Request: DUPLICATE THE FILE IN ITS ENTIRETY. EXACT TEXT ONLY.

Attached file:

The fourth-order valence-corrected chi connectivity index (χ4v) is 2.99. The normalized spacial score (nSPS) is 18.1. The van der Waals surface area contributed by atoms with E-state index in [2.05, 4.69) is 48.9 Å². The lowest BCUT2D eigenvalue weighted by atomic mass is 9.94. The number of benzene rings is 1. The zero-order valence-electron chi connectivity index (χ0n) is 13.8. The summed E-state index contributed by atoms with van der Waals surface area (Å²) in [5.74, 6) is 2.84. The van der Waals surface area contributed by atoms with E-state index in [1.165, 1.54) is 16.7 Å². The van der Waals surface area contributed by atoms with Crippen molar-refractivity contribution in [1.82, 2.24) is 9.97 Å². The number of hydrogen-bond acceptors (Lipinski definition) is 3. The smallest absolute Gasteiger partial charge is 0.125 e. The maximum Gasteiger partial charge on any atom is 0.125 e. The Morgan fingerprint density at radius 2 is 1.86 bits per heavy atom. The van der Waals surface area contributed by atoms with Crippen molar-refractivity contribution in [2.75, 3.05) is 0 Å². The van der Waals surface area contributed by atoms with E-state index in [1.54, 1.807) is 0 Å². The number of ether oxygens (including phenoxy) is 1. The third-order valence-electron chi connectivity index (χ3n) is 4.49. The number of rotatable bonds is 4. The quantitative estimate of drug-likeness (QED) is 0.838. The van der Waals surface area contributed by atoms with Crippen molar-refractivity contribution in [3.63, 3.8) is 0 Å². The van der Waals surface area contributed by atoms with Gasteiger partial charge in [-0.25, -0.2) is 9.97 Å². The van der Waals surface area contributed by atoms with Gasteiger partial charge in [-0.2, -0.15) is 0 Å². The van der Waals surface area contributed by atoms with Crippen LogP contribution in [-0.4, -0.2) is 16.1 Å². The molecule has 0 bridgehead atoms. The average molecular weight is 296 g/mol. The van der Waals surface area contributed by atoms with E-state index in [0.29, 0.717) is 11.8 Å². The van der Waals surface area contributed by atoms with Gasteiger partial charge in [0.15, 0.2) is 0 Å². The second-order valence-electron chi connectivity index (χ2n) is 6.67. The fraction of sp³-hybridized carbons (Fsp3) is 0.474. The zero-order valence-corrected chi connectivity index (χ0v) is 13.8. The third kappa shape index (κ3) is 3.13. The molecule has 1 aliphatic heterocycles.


The fourth-order valence-corrected chi connectivity index (χ4v) is 2.99. The normalized spacial score (nSPS) is 18.1. The van der Waals surface area contributed by atoms with E-state index in [2.05, 4.69) is 48.9 Å². The lowest BCUT2D eigenvalue weighted by atomic mass is 9.94. The number of benzene rings is 1. The zero-order valence-electron chi connectivity index (χ0n) is 13.8. The summed E-state index contributed by atoms with van der Waals surface area (Å²) in [5.74, 6) is 2.84. The van der Waals surface area contributed by atoms with E-state index in [1.165, 1.54) is 16.7 Å². The van der Waals surface area contributed by atoms with Crippen molar-refractivity contribution in [1.82, 2.24) is 9.97 Å². The number of hydrogen-bond acceptors (Lipinski definition) is 3. The smallest absolute Gasteiger partial charge is 0.125 e. The maximum Gasteiger partial charge on any atom is 0.125 e. The Morgan fingerprint density at radius 2 is 1.86 bits per heavy atom. The van der Waals surface area contributed by atoms with Crippen molar-refractivity contribution in [2.75, 3.05) is 0 Å². The van der Waals surface area contributed by atoms with E-state index in [1.54, 1.807) is 0 Å². The number of ether oxygens (including phenoxy) is 1. The third-order valence-electron chi connectivity index (χ3n) is 4.49. The number of rotatable bonds is 4. The quantitative estimate of drug-likeness (QED) is 0.838. The van der Waals surface area contributed by atoms with Crippen molar-refractivity contribution in [3.63, 3.8) is 0 Å². The van der Waals surface area contributed by atoms with Gasteiger partial charge in [-0.25, -0.2) is 9.97 Å². The van der Waals surface area contributed by atoms with Gasteiger partial charge in [-0.2, -0.15) is 0 Å². The van der Waals surface area contributed by atoms with Crippen LogP contribution in [-0.4, -0.2) is 16.1 Å². The molecule has 0 bridgehead atoms. The average molecular weight is 296 g/mol. The van der Waals surface area contributed by atoms with E-state index in [0.29, 0.717) is 11.8 Å². The van der Waals surface area contributed by atoms with Gasteiger partial charge in [0.15, 0.2) is 0 Å². The second-order valence-electron chi connectivity index (χ2n) is 6.67. The fraction of sp³-hybridized carbons (Fsp3) is 0.474. The zero-order valence-corrected chi connectivity index (χ0v) is 13.8. The third kappa shape index (κ3) is 3.13. The molecule has 1 aliphatic heterocycles.